President is ready to release political prisoners

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April 22, 2016 17:47

On 3 June President Lukashenko held a meeting on the activities of the Belarusian courts of the first instance.

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The Head of State initiates measures that will visually liberalize the Belarusian judiciary, making it a clear signal to the international community about potential renewal of the damaged relations. For instance, the aforementioned event implies the readiness of Minsk to release political prisoners in exchange for improving relations with the Western institutions and the IMF in particular.

During the meeting a number of statements were made, for instance, about overcoming the Soviet tradition of “prosecutive” nature of sentences, or about the possibility to review the decisions of the Supreme Court, which are final at the moment. Another liberal proposal concerned the introduction of jury trials.

Following the Presidential elections on 19 December 2010 the work of the law enforcement agencies and of the Belarusian judiciary in particular, was a subject to harsh criticism by the international community (they expressed concerns about the process of investigation and trials, sentences to demonstrators). It still is. Minsk had to start somewhere to renew the relationship and the judicial system appealed to the authorities as the safest area for liberal experiments. At least the judiciary is easier to reform compared with the KGB and MIA, or with the electoral system, where reforms are put on hold until the next election in 2012.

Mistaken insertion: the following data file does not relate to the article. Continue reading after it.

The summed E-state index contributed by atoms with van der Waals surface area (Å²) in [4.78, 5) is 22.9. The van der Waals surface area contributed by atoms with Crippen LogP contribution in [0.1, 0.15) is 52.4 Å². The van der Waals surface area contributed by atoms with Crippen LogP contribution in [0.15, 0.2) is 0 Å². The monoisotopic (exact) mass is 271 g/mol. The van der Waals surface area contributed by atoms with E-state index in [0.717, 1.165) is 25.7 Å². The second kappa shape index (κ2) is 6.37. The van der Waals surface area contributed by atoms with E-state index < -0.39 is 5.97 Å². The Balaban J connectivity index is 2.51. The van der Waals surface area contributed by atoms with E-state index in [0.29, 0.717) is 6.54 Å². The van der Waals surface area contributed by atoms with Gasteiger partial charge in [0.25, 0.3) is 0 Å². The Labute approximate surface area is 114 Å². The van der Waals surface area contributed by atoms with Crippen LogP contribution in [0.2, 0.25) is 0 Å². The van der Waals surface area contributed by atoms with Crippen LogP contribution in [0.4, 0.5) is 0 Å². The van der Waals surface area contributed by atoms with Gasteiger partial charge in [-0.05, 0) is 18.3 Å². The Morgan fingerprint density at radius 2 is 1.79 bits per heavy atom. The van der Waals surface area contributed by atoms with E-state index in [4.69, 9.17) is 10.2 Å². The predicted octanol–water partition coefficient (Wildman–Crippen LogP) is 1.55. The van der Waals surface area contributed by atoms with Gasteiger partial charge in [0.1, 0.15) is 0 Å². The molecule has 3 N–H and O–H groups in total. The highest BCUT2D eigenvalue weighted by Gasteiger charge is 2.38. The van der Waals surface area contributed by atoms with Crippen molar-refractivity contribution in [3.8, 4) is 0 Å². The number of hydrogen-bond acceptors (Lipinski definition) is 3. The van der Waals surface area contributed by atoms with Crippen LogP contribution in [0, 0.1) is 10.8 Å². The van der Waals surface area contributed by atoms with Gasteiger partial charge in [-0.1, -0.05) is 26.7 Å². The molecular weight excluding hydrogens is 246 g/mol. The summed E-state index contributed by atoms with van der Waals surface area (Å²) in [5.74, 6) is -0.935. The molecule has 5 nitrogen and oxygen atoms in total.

An indirect evidence of the willingness of Alexander Lukashenko to release political prisoners was his verbal approval of the sentences handed to post-election protestors. Therefore the President symbolically assumed the responsibility for sentences, alongside with the right to release prisoners early.

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President Lukashenka has met with the head of Chechnya Ramzan Kadyrov, who visited Minsk and the Minsk Automobile Plant. Minsk has always sought to have independent links with Russian regional elites, partially, to compensate for the Kremlin's diminishing interest in Belarus. In recent years, Belarus’ contacts with the Russian regions have been extremely intense. However, with some leaders of Russian regions, primarily heads of large republics, communication was more difficult to build. As many analysts in Minsk suggested, Minsk could regard contacts between President Lukashenka and the head of Chechnya as an additional communication channel for relieving tension in relations with the Kremlin. However, most likely, a trusting relationship with Kadyrov is a value for Minsk as such, provided Kadyrov’s broad business and political interests, and a high degree of autonomy for the Chechen leader from the Kremlin.

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